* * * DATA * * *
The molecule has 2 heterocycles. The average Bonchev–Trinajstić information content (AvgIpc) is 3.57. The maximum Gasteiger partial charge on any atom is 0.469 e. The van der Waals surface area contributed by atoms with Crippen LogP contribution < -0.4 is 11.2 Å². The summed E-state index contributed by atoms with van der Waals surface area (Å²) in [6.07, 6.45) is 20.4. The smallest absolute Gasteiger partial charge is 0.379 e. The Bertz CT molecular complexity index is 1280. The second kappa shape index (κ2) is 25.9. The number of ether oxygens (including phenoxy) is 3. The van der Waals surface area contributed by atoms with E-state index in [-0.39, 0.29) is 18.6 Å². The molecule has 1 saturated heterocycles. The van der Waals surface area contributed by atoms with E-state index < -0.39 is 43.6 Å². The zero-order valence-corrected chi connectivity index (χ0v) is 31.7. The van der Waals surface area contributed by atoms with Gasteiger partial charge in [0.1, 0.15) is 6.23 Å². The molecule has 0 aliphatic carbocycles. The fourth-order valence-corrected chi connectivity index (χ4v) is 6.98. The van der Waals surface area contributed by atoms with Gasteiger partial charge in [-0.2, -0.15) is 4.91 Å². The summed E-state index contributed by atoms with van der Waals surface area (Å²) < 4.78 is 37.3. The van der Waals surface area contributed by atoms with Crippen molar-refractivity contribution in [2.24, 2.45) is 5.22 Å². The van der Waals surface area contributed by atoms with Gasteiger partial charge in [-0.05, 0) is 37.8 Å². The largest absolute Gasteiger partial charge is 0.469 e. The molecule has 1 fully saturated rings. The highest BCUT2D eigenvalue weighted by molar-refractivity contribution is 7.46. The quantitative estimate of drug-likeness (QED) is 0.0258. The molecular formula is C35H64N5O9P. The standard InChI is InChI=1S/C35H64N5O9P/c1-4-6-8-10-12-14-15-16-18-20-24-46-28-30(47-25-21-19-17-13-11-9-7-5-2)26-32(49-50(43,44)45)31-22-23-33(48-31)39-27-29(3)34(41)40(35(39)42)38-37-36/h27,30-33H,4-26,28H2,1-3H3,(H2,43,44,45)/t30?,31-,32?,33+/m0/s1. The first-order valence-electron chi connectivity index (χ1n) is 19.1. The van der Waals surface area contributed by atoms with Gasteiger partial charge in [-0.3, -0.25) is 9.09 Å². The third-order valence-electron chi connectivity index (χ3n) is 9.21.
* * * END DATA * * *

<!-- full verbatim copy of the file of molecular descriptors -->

The molecule has 2 heterocycles. The average Bonchev–Trinajstić information content (AvgIpc) is 3.57. The maximum Gasteiger partial charge on any atom is 0.469 e. The van der Waals surface area contributed by atoms with Crippen LogP contribution < -0.4 is 11.2 Å². The summed E-state index contributed by atoms with van der Waals surface area (Å²) in [6.07, 6.45) is 20.4. The smallest absolute Gasteiger partial charge is 0.379 e. The Bertz CT molecular complexity index is 1280. The second kappa shape index (κ2) is 25.9. The number of ether oxygens (including phenoxy) is 3. The van der Waals surface area contributed by atoms with E-state index in [-0.39, 0.29) is 18.6 Å². The molecule has 1 saturated heterocycles. The van der Waals surface area contributed by atoms with E-state index < -0.39 is 43.6 Å². The zero-order valence-corrected chi connectivity index (χ0v) is 31.7. The van der Waals surface area contributed by atoms with Gasteiger partial charge in [0.1, 0.15) is 6.23 Å². The molecule has 0 aliphatic carbocycles. The fourth-order valence-corrected chi connectivity index (χ4v) is 6.98. The van der Waals surface area contributed by atoms with Gasteiger partial charge in [-0.2, -0.15) is 4.91 Å². The summed E-state index contributed by atoms with van der Waals surface area (Å²) < 4.78 is 37.3. The van der Waals surface area contributed by atoms with Crippen molar-refractivity contribution in [2.24, 2.45) is 5.22 Å². The van der Waals surface area contributed by atoms with Gasteiger partial charge in [-0.05, 0) is 37.8 Å². The largest absolute Gasteiger partial charge is 0.469 e. The molecule has 1 fully saturated rings. The highest BCUT2D eigenvalue weighted by molar-refractivity contribution is 7.46. The quantitative estimate of drug-likeness (QED) is 0.0258. The molecular formula is C35H64N5O9P. The standard InChI is InChI=1S/C35H64N5O9P/c1-4-6-8-10-12-14-15-16-18-20-24-46-28-30(47-25-21-19-17-13-11-9-7-5-2)26-32(49-50(43,44)45)31-22-23-33(48-31)39-27-29(3)34(41)40(35(39)42)38-37-36/h27,30-33H,4-26,28H2,1-3H3,(H2,43,44,45)/t30?,31-,32?,33+/m0/s1. The first-order valence-electron chi connectivity index (χ1n) is 19.1. The van der Waals surface area contributed by atoms with Gasteiger partial charge in [-0.3, -0.25) is 9.09 Å². The third-order valence-electron chi connectivity index (χ3n) is 9.21.